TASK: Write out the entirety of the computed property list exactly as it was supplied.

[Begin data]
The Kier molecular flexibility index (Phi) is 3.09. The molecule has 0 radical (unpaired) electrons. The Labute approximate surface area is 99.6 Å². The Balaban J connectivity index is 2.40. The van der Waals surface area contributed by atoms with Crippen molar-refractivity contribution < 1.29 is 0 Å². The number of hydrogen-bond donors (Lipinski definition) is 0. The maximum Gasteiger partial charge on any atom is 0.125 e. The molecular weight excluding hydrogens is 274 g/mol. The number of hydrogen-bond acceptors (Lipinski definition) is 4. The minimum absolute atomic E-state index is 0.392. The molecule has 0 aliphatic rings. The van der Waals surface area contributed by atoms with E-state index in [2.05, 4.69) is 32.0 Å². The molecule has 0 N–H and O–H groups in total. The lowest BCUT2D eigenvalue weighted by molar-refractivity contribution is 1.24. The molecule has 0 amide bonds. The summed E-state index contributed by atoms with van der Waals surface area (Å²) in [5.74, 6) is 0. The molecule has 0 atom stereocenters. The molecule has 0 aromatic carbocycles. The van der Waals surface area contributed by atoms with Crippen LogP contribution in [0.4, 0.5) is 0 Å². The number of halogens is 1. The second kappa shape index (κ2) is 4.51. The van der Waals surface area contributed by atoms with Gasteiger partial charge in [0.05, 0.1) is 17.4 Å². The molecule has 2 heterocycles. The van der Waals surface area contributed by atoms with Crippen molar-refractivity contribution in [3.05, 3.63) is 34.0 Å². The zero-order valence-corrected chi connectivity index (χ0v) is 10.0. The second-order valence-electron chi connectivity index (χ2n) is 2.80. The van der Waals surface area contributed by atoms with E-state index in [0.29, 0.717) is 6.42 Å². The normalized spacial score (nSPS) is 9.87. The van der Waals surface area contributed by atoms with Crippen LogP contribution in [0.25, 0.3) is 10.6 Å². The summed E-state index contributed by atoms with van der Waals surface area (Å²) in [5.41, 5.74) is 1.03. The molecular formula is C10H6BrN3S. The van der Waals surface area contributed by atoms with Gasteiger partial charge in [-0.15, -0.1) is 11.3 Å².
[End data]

The Kier molecular flexibility index (Phi) is 3.09. The molecule has 0 radical (unpaired) electrons. The Labute approximate surface area is 99.6 Å². The Balaban J connectivity index is 2.40. The van der Waals surface area contributed by atoms with Crippen molar-refractivity contribution < 1.29 is 0 Å². The number of hydrogen-bond donors (Lipinski definition) is 0. The maximum Gasteiger partial charge on any atom is 0.125 e. The molecular weight excluding hydrogens is 274 g/mol. The number of hydrogen-bond acceptors (Lipinski definition) is 4. The minimum absolute atomic E-state index is 0.392. The molecule has 0 aliphatic rings. The van der Waals surface area contributed by atoms with E-state index in [2.05, 4.69) is 32.0 Å². The molecule has 0 N–H and O–H groups in total. The lowest BCUT2D eigenvalue weighted by molar-refractivity contribution is 1.24. The molecule has 0 amide bonds. The summed E-state index contributed by atoms with van der Waals surface area (Å²) in [5.74, 6) is 0. The molecule has 0 atom stereocenters. The molecule has 0 aromatic carbocycles. The van der Waals surface area contributed by atoms with Crippen LogP contribution in [0.4, 0.5) is 0 Å². The number of halogens is 1. The second kappa shape index (κ2) is 4.51. The van der Waals surface area contributed by atoms with Gasteiger partial charge in [0.05, 0.1) is 17.4 Å². The molecule has 2 heterocycles. The van der Waals surface area contributed by atoms with Crippen molar-refractivity contribution in [3.05, 3.63) is 34.0 Å². The zero-order valence-corrected chi connectivity index (χ0v) is 10.0. The second-order valence-electron chi connectivity index (χ2n) is 2.80. The van der Waals surface area contributed by atoms with E-state index in [0.29, 0.717) is 6.42 Å². The normalized spacial score (nSPS) is 9.87. The van der Waals surface area contributed by atoms with Crippen LogP contribution in [0.25, 0.3) is 10.6 Å². The summed E-state index contributed by atoms with van der Waals surface area (Å²) in [5.41, 5.74) is 1.03. The molecular formula is C10H6BrN3S. The van der Waals surface area contributed by atoms with Gasteiger partial charge in [-0.15, -0.1) is 11.3 Å².